As I will explain in more detail below, this is not because it is only logically possible for an entity to lift all rocks they have created. In fact, we have sound reasons for saying that we any number of examples of entities which cannot lift all rocks they have created. While in contrast, we have no confirmed instances of beings which can lift all rocks they have created. This is not to say such a being is impossible, instead, the issue is merely that there is no argument as to why part of the definition of omnipotence is such an entity must only be able to lift all rocks they have created. So given the definition of omnipotence which is provided, simply talks about doing anything which is logically possible and given that one can conceive of an entity which can create a rock so heavy they cannot lift, while equally imagine a possible entity which can cannot create a rock so heavy they cannot lift, we therefore encounter a problem. Although both are logically possible, no entity could, as part of their nature, be able to both create a rock so heavy they cannot lift and lift all rocks they have created, as one precludes the other. Therefore, the paradox of the stone is highlighting that there are certain logically possible states of affairs which cannot both be actualised by a single entity as one precludes the other. Thus, an omnipotent being can have one or the other as part of their nature, but not both. Hence, this is why we have the paradox to begin with!

It is important to note, while it is true that a being which can lift all rocks they have created cannot create a rock so heavy they cannot lift it. However, it is equally true that there could exist a being which can create a rock so heavy they cannot lift and asking it to lift a rock they cannot lift is a contradiction in terms and thus, it would therefore not be possible for a being which can create a rock so heavy they cannot lift to lift a rock which they cannot lift. So, it would not be possible for a being which can create a rock so heavy they cannot lift it, to lift the rock they have just created. But the fundamental issue is, what reason do we have to assume that part of an omnipotent being’s nature is that such an entity can lift all rocks they have created?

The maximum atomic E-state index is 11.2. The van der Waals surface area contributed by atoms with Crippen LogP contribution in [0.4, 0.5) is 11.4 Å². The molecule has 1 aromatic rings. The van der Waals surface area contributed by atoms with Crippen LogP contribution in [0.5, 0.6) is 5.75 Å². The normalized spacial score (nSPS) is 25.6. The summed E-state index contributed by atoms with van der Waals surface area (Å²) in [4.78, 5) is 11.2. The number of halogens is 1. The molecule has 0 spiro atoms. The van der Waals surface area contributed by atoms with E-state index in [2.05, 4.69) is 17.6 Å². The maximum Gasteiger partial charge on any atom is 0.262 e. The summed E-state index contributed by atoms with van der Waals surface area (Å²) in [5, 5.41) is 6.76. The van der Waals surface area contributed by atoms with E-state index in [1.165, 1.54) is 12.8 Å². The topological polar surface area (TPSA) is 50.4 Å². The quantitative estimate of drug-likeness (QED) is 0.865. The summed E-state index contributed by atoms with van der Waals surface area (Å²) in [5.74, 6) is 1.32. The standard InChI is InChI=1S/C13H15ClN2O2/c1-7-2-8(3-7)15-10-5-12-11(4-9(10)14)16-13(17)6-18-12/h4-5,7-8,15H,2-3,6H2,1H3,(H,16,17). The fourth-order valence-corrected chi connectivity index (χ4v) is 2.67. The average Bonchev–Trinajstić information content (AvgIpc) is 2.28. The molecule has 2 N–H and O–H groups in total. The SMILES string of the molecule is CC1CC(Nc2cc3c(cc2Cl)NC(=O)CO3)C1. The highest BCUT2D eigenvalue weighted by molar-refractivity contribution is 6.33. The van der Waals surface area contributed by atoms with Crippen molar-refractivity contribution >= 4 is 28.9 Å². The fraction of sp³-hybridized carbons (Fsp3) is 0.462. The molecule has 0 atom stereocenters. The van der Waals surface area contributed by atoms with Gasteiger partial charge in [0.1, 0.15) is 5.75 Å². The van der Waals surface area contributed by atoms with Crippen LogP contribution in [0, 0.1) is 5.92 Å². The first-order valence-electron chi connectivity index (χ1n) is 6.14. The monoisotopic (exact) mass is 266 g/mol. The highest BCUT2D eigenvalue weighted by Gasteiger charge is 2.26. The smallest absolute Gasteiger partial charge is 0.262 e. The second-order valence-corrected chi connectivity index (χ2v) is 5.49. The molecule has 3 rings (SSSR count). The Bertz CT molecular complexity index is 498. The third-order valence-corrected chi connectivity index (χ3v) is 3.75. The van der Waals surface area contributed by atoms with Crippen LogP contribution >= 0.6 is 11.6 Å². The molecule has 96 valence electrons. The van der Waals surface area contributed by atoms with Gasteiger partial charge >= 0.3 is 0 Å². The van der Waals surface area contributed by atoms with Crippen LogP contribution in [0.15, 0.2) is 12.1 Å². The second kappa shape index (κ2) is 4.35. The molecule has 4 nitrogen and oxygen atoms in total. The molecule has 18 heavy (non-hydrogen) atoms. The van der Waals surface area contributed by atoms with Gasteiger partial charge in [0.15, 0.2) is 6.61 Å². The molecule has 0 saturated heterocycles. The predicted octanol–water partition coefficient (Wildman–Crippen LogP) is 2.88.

To explain this in simple terms, we can imagine two identical beings in every way, apart from they differ in one feature. One being, we’ll call O1 is a being which, by hypothesis, has part of their nature, the ability create a series of increasingly large rocks such that one eventually become so heavy they cannot lift. This, of course, is easy to imagine given that humans are more than capable of creating something which they are incapable of lifting. Equally, we could equally imagine a being which is able to do everything which O1 can do, but could, by hypothesis, instead of being unable to create a rock so heavy they cannot lift, O2 can lift every rock they have created. That is, one can conceive of an entity which, as part of their nature, is able to lift every rock they have created, such that there could exist a being that for every rock they create, they can also lift it. Given we can imagine an entity which, as part of their nature, can create a rock so heavy they cannot lift it, while another which can lift all rocks they have created, no entity can have both as part of their nature. Thus, we can therefore think of the stone paradox as being an attempt to answer the question, should O1 or O2 be considered omnipotent? Given that both beings are identical in every way, other than whether they can lift all rocks they have created or be unable to lift certain rocks they have created, if we assume that an omnipotent can only have one of these as part of their nature, one must question which one would it be?